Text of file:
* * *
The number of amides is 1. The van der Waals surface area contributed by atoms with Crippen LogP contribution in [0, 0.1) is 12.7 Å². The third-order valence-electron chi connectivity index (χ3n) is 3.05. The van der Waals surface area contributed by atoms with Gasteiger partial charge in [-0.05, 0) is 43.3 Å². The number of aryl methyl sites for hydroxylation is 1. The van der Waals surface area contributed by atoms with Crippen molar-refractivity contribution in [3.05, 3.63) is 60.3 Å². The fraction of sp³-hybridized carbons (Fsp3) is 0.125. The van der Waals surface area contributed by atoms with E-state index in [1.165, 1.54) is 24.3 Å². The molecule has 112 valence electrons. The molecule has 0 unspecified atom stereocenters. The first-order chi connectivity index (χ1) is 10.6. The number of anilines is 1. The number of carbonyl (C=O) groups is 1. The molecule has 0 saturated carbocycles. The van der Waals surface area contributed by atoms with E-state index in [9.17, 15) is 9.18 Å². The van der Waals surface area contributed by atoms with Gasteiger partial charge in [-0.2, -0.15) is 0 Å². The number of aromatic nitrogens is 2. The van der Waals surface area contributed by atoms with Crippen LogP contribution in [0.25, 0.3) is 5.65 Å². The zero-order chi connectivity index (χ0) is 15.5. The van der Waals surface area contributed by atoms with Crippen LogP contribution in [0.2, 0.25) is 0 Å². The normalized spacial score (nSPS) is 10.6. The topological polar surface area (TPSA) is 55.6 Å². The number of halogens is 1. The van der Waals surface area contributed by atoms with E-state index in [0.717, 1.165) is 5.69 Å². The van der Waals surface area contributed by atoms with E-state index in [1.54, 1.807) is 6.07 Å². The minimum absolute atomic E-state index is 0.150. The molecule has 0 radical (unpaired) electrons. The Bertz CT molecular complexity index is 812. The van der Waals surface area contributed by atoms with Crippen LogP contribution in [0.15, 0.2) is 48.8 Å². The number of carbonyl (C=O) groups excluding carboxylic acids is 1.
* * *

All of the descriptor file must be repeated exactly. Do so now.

The number of amides is 1. The van der Waals surface area contributed by atoms with Crippen LogP contribution in [0, 0.1) is 12.7 Å². The third-order valence-electron chi connectivity index (χ3n) is 3.05. The van der Waals surface area contributed by atoms with Gasteiger partial charge in [-0.05, 0) is 43.3 Å². The number of aryl methyl sites for hydroxylation is 1. The van der Waals surface area contributed by atoms with Crippen molar-refractivity contribution in [3.05, 3.63) is 60.3 Å². The fraction of sp³-hybridized carbons (Fsp3) is 0.125. The van der Waals surface area contributed by atoms with E-state index in [1.165, 1.54) is 24.3 Å². The molecule has 112 valence electrons. The molecule has 0 unspecified atom stereocenters. The first-order chi connectivity index (χ1) is 10.6. The number of anilines is 1. The number of carbonyl (C=O) groups is 1. The molecule has 0 saturated carbocycles. The van der Waals surface area contributed by atoms with E-state index in [9.17, 15) is 9.18 Å². The van der Waals surface area contributed by atoms with Gasteiger partial charge in [-0.2, -0.15) is 0 Å². The number of aromatic nitrogens is 2. The van der Waals surface area contributed by atoms with Crippen LogP contribution in [0.25, 0.3) is 5.65 Å². The zero-order chi connectivity index (χ0) is 15.5. The van der Waals surface area contributed by atoms with Crippen LogP contribution in [0.2, 0.25) is 0 Å². The normalized spacial score (nSPS) is 10.6. The topological polar surface area (TPSA) is 55.6 Å². The number of halogens is 1. The van der Waals surface area contributed by atoms with E-state index in [0.717, 1.165) is 5.69 Å². The van der Waals surface area contributed by atoms with E-state index in [1.54, 1.807) is 6.07 Å². The minimum absolute atomic E-state index is 0.150. The molecule has 0 radical (unpaired) electrons. The Bertz CT molecular complexity index is 812. The van der Waals surface area contributed by atoms with Crippen LogP contribution in [0.15, 0.2) is 48.8 Å². The number of carbonyl (C=O) groups excluding carboxylic acids is 1.